From Malibu to Saint Tropez - the best buggies for the beach

Simon de Burton longs for the days when we could drive on the beach without being apprehended by the long arm of the law. Here he sums up his best of beach transport, on the sand and… in the air. No, seriously.

Remember when... ?

There are many things you can't do in our modern, progressive world that you used to be allowed to do, 40 or 50 years ago. And a lot of them involve cars - like, for instance, driving on the beach. I've only ever done that once (legally) and it was in Australia.

But back in the day, one gets the impression that there were almost as many cars built for beach life as there were boats built for the sea. It was a trend kicked off by the Californian engineer and artist Bruce Meyers who, in 1964, produced the original 'Meyers Manx' beach buggy by bolting a glassfibre tub to the shortened chassis of a VW Beetle.

McQueen and the Manx

With fat tyres and the weight of the engine over the back wheels, the Manx positively surfed the sand and spawned a whole genre of similar machines  - including, of course, the legendary 'Queen Manx' that took to the air with Steve McQueen at the wheel (and Faye Dunaway be-scarfed in the passenger seat) in one of the more memorable scenes from The Thomas Crown Affair.

But while McQueen's buggy packed a 200-horsepower, flat-six Chevrolet Corvair engine, the cars in which Europe's riviera set tended to head for the dunes were small and built more for style than speed.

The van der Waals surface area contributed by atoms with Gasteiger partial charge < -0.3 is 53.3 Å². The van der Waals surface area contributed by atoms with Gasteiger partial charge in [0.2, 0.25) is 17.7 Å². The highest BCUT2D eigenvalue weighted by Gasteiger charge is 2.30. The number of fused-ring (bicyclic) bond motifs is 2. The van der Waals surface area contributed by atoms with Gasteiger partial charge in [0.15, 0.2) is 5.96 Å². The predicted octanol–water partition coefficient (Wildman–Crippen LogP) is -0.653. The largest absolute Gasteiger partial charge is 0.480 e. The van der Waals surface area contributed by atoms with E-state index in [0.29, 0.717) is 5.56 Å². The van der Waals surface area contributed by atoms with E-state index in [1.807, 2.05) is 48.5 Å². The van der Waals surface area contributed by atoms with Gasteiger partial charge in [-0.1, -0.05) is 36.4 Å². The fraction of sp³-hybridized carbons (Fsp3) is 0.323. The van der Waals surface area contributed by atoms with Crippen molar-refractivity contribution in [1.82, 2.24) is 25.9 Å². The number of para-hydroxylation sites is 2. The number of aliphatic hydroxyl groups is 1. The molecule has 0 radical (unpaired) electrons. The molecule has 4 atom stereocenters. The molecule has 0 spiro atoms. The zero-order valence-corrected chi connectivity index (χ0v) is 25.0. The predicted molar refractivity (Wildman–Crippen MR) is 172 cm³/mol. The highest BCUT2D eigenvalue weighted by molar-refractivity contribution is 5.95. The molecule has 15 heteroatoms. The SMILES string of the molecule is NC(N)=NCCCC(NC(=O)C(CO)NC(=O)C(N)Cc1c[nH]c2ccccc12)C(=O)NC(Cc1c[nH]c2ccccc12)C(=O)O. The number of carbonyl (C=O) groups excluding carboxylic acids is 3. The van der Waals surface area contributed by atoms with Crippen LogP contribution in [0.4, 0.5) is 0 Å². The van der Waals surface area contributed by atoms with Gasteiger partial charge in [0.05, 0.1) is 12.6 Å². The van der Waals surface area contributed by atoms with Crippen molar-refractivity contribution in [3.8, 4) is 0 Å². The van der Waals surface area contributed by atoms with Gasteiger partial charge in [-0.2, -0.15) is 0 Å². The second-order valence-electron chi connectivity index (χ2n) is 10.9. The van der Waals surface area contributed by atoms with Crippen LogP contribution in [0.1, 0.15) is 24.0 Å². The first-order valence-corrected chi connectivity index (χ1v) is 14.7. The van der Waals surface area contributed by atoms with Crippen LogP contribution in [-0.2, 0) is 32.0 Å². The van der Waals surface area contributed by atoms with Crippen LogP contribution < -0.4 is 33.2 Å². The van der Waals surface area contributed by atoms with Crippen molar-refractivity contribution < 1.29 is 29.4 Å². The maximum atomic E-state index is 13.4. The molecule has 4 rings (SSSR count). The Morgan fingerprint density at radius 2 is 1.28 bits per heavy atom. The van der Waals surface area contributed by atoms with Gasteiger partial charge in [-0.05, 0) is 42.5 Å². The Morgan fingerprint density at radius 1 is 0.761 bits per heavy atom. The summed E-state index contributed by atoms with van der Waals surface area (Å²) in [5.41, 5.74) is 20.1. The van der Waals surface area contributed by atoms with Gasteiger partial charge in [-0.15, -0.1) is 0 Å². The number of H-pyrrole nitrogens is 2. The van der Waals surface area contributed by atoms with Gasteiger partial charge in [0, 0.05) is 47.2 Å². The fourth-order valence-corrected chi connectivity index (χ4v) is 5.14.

A Jolly good fellow

Take, for example, the shamelessly comical 'Jolly' which was a conversion of the Fiat 500, 600 and Multipla, carried out  - at considerable expense - by coachbuilder Ghia. Sold around the world, these miniscule cars with sand- and sea-repellent wicker seats, easy access, cut-down sides and absurd, fringe-laden 'Surrey' tops proved hugely popular with yacht owners (including Aristotle Onassis) for haring around ports and between beach and villa.

The darling of the jet set

Likewise the Mini Moke, with its doorless body, canopy roof and nippy Mini mechanicals, rose from its original position of failed military vehicle ('not fit for purpose', said the Army procurement board) to become the default wheels for jet-setters all the way from the Caribbean to the Cote d'Azur - not least, as our shot of Brigitte Bardot and canine friends demonstrates, because the Moke was a practical load-lugger as well as being 'très bon' fun. 

French kicks 'sur la plage'

Indeed, the French have proved rather good at making beach cars themselves, notably in the form of Renault's '4'-based Rodeo and the Citroën Mehari, a Moke-like creation based on a 2CV platform which had a tendency to take off when a high wind caught its canopy - but didn't, unfortunately, fly nearly so stylishly as the Queen Manx.

Photos: Getty Images / Rex Features /  Citroën  / Artcurial, Bonhams, Gooding, RM Sotheby's